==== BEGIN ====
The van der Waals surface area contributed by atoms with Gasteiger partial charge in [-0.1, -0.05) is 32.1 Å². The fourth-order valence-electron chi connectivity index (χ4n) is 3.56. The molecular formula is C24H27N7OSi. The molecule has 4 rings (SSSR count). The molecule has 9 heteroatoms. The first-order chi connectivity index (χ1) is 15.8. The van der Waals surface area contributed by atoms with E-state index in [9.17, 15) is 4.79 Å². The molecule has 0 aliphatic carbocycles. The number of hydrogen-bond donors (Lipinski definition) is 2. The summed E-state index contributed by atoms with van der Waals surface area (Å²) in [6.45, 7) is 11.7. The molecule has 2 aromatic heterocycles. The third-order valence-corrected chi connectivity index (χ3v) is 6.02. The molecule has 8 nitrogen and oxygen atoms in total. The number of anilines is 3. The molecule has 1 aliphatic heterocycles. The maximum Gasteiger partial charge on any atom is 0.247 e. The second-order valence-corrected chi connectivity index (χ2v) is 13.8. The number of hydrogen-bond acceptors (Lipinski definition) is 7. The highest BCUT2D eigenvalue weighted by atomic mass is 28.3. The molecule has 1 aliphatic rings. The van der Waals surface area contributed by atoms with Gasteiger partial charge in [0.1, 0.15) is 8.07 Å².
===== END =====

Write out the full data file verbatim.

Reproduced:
The van der Waals surface area contributed by atoms with Gasteiger partial charge in [-0.1, -0.05) is 32.1 Å². The fourth-order valence-electron chi connectivity index (χ4n) is 3.56. The molecular formula is C24H27N7OSi. The molecule has 4 rings (SSSR count). The molecule has 9 heteroatoms. The first-order chi connectivity index (χ1) is 15.8. The van der Waals surface area contributed by atoms with E-state index in [9.17, 15) is 4.79 Å². The molecule has 0 aliphatic carbocycles. The number of hydrogen-bond donors (Lipinski definition) is 2. The summed E-state index contributed by atoms with van der Waals surface area (Å²) in [6.45, 7) is 11.7. The molecule has 2 aromatic heterocycles. The third-order valence-corrected chi connectivity index (χ3v) is 6.02. The molecule has 8 nitrogen and oxygen atoms in total. The number of anilines is 3. The molecule has 1 aliphatic heterocycles. The maximum Gasteiger partial charge on any atom is 0.247 e. The second-order valence-corrected chi connectivity index (χ2v) is 13.8. The number of hydrogen-bond acceptors (Lipinski definition) is 7. The highest BCUT2D eigenvalue weighted by atomic mass is 28.3. The molecule has 1 aliphatic rings. The van der Waals surface area contributed by atoms with Gasteiger partial charge in [0.1, 0.15) is 8.07 Å².